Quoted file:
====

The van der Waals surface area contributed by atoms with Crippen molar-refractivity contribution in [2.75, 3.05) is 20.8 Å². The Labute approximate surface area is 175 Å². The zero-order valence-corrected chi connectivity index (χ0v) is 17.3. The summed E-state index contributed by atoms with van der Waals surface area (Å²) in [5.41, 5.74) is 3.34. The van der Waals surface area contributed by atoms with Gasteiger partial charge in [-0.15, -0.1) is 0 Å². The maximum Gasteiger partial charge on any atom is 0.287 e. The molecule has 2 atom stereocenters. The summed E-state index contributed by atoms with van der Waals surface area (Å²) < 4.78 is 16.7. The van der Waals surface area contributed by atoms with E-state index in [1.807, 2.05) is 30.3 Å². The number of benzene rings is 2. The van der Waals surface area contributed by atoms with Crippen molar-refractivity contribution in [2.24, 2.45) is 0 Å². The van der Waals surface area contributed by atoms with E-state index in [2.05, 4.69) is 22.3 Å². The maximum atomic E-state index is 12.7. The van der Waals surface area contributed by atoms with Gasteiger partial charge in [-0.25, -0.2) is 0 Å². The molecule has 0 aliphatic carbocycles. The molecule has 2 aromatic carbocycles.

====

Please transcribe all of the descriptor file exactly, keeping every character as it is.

The van der Waals surface area contributed by atoms with Crippen molar-refractivity contribution in [2.75, 3.05) is 20.8 Å². The Labute approximate surface area is 175 Å². The zero-order valence-corrected chi connectivity index (χ0v) is 17.3. The summed E-state index contributed by atoms with van der Waals surface area (Å²) in [5.41, 5.74) is 3.34. The van der Waals surface area contributed by atoms with Gasteiger partial charge in [-0.15, -0.1) is 0 Å². The maximum Gasteiger partial charge on any atom is 0.287 e. The molecule has 2 atom stereocenters. The summed E-state index contributed by atoms with van der Waals surface area (Å²) < 4.78 is 16.7. The van der Waals surface area contributed by atoms with E-state index in [1.807, 2.05) is 30.3 Å². The number of benzene rings is 2. The van der Waals surface area contributed by atoms with Crippen molar-refractivity contribution in [2.24, 2.45) is 0 Å². The van der Waals surface area contributed by atoms with E-state index in [2.05, 4.69) is 22.3 Å². The maximum atomic E-state index is 12.7. The van der Waals surface area contributed by atoms with Gasteiger partial charge in [-0.25, -0.2) is 0 Å². The molecule has 0 aliphatic carbocycles. The molecule has 2 aromatic carbocycles.